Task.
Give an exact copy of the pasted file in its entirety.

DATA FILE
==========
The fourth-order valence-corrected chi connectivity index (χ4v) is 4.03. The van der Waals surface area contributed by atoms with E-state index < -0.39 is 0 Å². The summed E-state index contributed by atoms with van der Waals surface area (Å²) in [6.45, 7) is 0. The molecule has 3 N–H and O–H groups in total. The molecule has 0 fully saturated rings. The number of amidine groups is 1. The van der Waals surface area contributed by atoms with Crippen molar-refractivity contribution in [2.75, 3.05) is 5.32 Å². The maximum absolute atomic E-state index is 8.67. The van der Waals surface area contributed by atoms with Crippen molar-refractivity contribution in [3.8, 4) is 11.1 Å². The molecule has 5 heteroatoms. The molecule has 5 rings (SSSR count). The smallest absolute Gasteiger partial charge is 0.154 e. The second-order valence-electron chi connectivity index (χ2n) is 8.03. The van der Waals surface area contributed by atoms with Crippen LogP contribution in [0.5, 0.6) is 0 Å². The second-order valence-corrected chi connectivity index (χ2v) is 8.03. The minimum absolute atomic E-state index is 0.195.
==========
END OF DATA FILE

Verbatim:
The fourth-order valence-corrected chi connectivity index (χ4v) is 4.03. The van der Waals surface area contributed by atoms with E-state index < -0.39 is 0 Å². The summed E-state index contributed by atoms with van der Waals surface area (Å²) in [6.45, 7) is 0. The molecule has 3 N–H and O–H groups in total. The molecule has 0 fully saturated rings. The number of amidine groups is 1. The van der Waals surface area contributed by atoms with Crippen molar-refractivity contribution in [2.75, 3.05) is 5.32 Å². The maximum absolute atomic E-state index is 8.67. The van der Waals surface area contributed by atoms with Crippen molar-refractivity contribution in [3.8, 4) is 11.1 Å². The molecule has 5 heteroatoms. The molecule has 5 rings (SSSR count). The smallest absolute Gasteiger partial charge is 0.154 e. The second-order valence-electron chi connectivity index (χ2n) is 8.03. The van der Waals surface area contributed by atoms with Crippen LogP contribution in [0.5, 0.6) is 0 Å². The second-order valence-corrected chi connectivity index (χ2v) is 8.03. The minimum absolute atomic E-state index is 0.195.